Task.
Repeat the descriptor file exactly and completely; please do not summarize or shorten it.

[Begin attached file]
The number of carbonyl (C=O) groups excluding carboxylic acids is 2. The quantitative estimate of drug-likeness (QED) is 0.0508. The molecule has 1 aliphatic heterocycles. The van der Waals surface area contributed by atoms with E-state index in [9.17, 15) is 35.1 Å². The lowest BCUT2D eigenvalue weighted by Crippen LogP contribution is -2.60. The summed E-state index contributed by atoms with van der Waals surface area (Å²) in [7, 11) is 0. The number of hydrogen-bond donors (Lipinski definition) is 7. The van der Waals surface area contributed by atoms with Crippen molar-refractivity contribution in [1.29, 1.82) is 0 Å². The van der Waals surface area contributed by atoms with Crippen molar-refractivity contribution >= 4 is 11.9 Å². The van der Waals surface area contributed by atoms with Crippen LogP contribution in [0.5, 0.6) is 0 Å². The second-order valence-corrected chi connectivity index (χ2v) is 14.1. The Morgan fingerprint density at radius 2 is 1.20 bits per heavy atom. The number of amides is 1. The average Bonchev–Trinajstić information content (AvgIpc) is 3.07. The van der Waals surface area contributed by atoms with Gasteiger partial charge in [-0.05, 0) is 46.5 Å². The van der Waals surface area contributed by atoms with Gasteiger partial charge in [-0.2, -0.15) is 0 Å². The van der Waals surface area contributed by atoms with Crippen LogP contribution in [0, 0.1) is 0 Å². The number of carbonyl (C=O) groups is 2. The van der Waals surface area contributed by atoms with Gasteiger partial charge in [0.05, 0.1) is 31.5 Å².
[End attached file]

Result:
The number of carbonyl (C=O) groups excluding carboxylic acids is 2. The quantitative estimate of drug-likeness (QED) is 0.0508. The molecule has 1 aliphatic heterocycles. The van der Waals surface area contributed by atoms with E-state index in [9.17, 15) is 35.1 Å². The lowest BCUT2D eigenvalue weighted by Crippen LogP contribution is -2.60. The summed E-state index contributed by atoms with van der Waals surface area (Å²) in [7, 11) is 0. The number of hydrogen-bond donors (Lipinski definition) is 7. The van der Waals surface area contributed by atoms with Crippen molar-refractivity contribution in [1.29, 1.82) is 0 Å². The van der Waals surface area contributed by atoms with Crippen molar-refractivity contribution >= 4 is 11.9 Å². The van der Waals surface area contributed by atoms with Crippen LogP contribution in [0.5, 0.6) is 0 Å². The second-order valence-corrected chi connectivity index (χ2v) is 14.1. The Morgan fingerprint density at radius 2 is 1.20 bits per heavy atom. The number of amides is 1. The average Bonchev–Trinajstić information content (AvgIpc) is 3.07. The van der Waals surface area contributed by atoms with Gasteiger partial charge in [-0.05, 0) is 46.5 Å². The van der Waals surface area contributed by atoms with Gasteiger partial charge in [-0.2, -0.15) is 0 Å². The van der Waals surface area contributed by atoms with Crippen LogP contribution in [0, 0.1) is 0 Å². The number of carbonyl (C=O) groups is 2. The van der Waals surface area contributed by atoms with Gasteiger partial charge in [0.05, 0.1) is 31.5 Å².